Candace Gregory-Abbott T 5:30 8:30 Office: TAH 3059
Email: email@example.com Tel# 278-3824
Homepage: www.csus.edu/indiv/g/gregoryc Office Hrs: T 3-4:30
R 10:30-11:30 and by appt.
Liberal Arts 200B is an interdisciplinary seminar on cultural movements, figures, and art forms of the Middle Ages and the Renaissance. Focus is on the West with some global comparison. Emphasis is on theoretical perspectives, methods, and research techniques germane to the liberal arts.
1. Be conversant as to the dates and basic cultural aspects of all of the European Middle Ages and Renaissance.
2. Illustrate general knowledge of the cultural movements, important figures, and significant art forms of each era, along with sophisticated knowledge of such pertaining to the era(s) of each studentıs special interests.
3. Be familiar enough with the corpus of primary texts and works of art to know whence comes the general academic understanding of the cultural history of these eras.
4. Be conversant in the relevant major scholars and their theoretical perspectives.
5. Be practiced in the techniques of graduate-level research in the liberal arts, particularly with regard to subjects in the medieval period and Renaissance.
Judith Herrin, The Formation of Christendom
Beowulf (trans. Seamus Heaney)
Song of Roland
Chretien de Troyes, Arthurian Romances
Castiglione, Book of the Courtier
Shakespeare, King Lear
Earsmus, Praise of Folly
Marlowe, Doctor Faustus.
The course will consist of mainly of seminar discussions of readings and of the visual arts, together with some presentation of research by students.
In addition to the completion of all reading assignments by the dates assigned, formal requirements and their correlative grade percentages consist of the following:
1. Regular attendance and fruitful contribution to class discussions; inadequacy in these areas will potentially affect course grades. 30%.
Part of participation includes being prepared each class night to start the discussion. For each nightıs reading, select one passage / quote (no more than a page, but longer than a single sentence) to present to the class. I will call on students randomly over the semester to begin discussion by presenting their quote. You may be called on more than once over the course of the semester. Thus, it is important that you be prepared every night to present your quote.
2. Several short response papers to assigned readings, designed to enhance the quality of both readings and discussions. 40%. You will select four books and write a five-page paper on each of them.
3. A longer paper focusing on a topic of each studentıs choice. 17-20 pages each. 30%.
Week 1 29 January Course Introduction
Week 2 5 February Byzantium
From late antiquity to the Middle Ages.
Readings: Boethius, Consolation of Philosophy, excerpts
Begin reading Formation of Christendom, Parts I and II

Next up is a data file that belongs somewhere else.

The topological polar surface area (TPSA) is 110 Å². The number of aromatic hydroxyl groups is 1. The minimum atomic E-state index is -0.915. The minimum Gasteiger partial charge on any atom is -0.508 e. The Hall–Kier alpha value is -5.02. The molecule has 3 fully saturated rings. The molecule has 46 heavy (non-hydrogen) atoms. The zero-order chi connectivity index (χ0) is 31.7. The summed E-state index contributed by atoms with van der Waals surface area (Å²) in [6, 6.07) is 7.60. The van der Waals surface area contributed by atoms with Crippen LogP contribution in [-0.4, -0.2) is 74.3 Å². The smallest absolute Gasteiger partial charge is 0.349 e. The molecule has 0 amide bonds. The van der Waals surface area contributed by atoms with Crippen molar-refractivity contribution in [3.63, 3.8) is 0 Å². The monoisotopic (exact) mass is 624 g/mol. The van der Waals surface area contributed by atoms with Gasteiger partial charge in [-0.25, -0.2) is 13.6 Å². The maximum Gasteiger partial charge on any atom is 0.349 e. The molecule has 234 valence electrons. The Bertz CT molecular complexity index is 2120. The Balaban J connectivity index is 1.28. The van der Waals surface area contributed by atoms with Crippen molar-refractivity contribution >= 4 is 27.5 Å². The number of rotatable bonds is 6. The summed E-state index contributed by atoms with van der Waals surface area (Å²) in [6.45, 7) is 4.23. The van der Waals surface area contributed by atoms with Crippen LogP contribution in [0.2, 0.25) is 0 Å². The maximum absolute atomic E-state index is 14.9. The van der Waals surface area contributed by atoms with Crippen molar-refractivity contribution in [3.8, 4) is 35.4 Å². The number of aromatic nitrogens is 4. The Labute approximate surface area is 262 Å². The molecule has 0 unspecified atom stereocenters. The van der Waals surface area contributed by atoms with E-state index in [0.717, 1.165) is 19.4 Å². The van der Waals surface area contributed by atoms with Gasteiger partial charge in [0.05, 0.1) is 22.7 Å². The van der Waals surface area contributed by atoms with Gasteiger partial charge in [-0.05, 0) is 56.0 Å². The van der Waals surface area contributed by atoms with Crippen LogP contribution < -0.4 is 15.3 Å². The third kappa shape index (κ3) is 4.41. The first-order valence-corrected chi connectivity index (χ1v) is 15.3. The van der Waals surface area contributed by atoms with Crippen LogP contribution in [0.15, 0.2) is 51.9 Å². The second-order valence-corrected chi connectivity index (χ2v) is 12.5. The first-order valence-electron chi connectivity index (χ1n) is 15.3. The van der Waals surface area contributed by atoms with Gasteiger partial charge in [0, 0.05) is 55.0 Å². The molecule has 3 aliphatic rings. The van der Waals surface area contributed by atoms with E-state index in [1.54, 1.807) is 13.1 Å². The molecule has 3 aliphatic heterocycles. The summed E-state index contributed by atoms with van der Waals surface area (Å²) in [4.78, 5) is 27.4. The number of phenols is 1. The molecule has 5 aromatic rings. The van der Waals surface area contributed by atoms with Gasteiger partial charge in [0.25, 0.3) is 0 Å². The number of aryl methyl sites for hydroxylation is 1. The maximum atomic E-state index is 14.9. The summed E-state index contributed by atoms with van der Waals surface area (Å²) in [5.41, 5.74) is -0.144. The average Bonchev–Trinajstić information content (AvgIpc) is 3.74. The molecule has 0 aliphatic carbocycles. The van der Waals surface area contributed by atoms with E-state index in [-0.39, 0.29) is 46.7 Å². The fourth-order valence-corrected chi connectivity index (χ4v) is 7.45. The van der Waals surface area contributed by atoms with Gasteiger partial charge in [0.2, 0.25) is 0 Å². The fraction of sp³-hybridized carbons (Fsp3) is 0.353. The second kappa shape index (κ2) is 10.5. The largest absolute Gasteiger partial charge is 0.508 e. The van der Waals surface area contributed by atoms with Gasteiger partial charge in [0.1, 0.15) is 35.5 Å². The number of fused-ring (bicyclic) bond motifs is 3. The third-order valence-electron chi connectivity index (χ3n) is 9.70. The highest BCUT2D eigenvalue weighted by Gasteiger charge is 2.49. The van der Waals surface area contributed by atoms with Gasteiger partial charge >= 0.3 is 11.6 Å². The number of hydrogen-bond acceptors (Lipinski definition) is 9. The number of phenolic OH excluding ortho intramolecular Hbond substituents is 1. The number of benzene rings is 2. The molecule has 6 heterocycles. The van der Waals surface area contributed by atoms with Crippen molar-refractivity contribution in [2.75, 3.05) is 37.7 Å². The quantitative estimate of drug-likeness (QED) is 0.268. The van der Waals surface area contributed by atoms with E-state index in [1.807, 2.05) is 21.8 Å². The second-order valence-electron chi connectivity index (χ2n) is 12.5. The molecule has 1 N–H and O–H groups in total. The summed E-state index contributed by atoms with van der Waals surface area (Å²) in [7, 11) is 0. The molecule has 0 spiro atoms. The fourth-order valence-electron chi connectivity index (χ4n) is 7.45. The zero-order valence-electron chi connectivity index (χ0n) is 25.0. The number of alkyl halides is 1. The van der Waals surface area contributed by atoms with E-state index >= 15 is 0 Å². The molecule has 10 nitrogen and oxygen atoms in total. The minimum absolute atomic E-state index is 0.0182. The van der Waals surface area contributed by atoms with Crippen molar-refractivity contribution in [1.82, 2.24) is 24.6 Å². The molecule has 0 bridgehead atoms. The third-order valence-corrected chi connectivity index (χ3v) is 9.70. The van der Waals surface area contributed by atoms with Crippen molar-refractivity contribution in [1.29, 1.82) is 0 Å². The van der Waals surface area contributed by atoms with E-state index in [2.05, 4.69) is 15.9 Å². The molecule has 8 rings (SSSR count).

Week 2 12 February Anglo Saxons
Germanic / Christian / Roman fusion.
Week 3 19 February Islam
The rise of Islam. Islamic culture in comparative perspective: Abbasid Spain, Mogul India.
Readings: Qurıan, excerpts
Discussion of Formation of Christiandom
Week 4 26 February Carolingians
Art and literature in the age of Charlemagne. Romanesque architecture.
Readings: Song of Roland
Week 5 4 March Chivalry
Feudalism. Chivalry. The literary tradition of King Arthur and the Knights of
the Round Table.
Readings: Chretien de Troyes, Arthurian Romances.
Paper Topics Due.
Week 7 11 March The Crusades
East meets west. The Crusades. Crusader architecture and music.
Week 8 18 March High Middle Ages
The High Middle Ages. Gothic architecture. Scholasticism.
Readings: Peter Abelard, Sic et Non, excerpts.
Moses Maimonides, Guide for the Perplexed, excerpts
Week 9 25 March Fourteenth Century
Black Death and the Hundred Years War. The early Renaissance. The art of Giotto.
Readings: Francois Villon, The Poems of Francois Villon on reserve
³Ballad: I die of thirst beside the fountain²
³The Debate Between Villon and His Heart²
Ditie de Jehanne dıArc, on reserve
1 April Spring Break
Week 10 8 April Early Renaissance
Literary achievements of the early Renaissance: Francesco Petrarch, Geoffrey Chaucer.
Readings: Boccaccio, Griselda, on reserve
NB: Griselda is the last full tale of the text, 10th day, 10th Story
Francesco Petrarch, on reserve
Letter to Boccaccio and Griselda
Clerkıs Tale: Griselda, on reserve,
Legend of Good Women, on reserve
Parliament of Fowls, on reserve
Week 11 15 April Renaissance humanism.
Reading: Erasmus, Praise of Folly
Week 12 22 April High Renaissance
The Italian High Renaissance. Italian masters: Leonardo da Vinci, Raphael, Michelangelo, Titian.
Readings: Cunningham / Reich, Chapter 13
Castiglione, Book of the Courtier
Week 13 29 April Renaissance in the North
The Northern Renaissance. Art of Albrecht Durer. Jan van Eyck, Hieronymus
Bosch, and the writings of Martin Bucer and Thomas More.
Readings: Thomas More, Utopia, excerpts
Christopher Marlowe, Doctor Faustus
6 May No Class
Week 14 13 April Shakespeare and Elizabethan England.
Readings: William Shakespeare, King Lear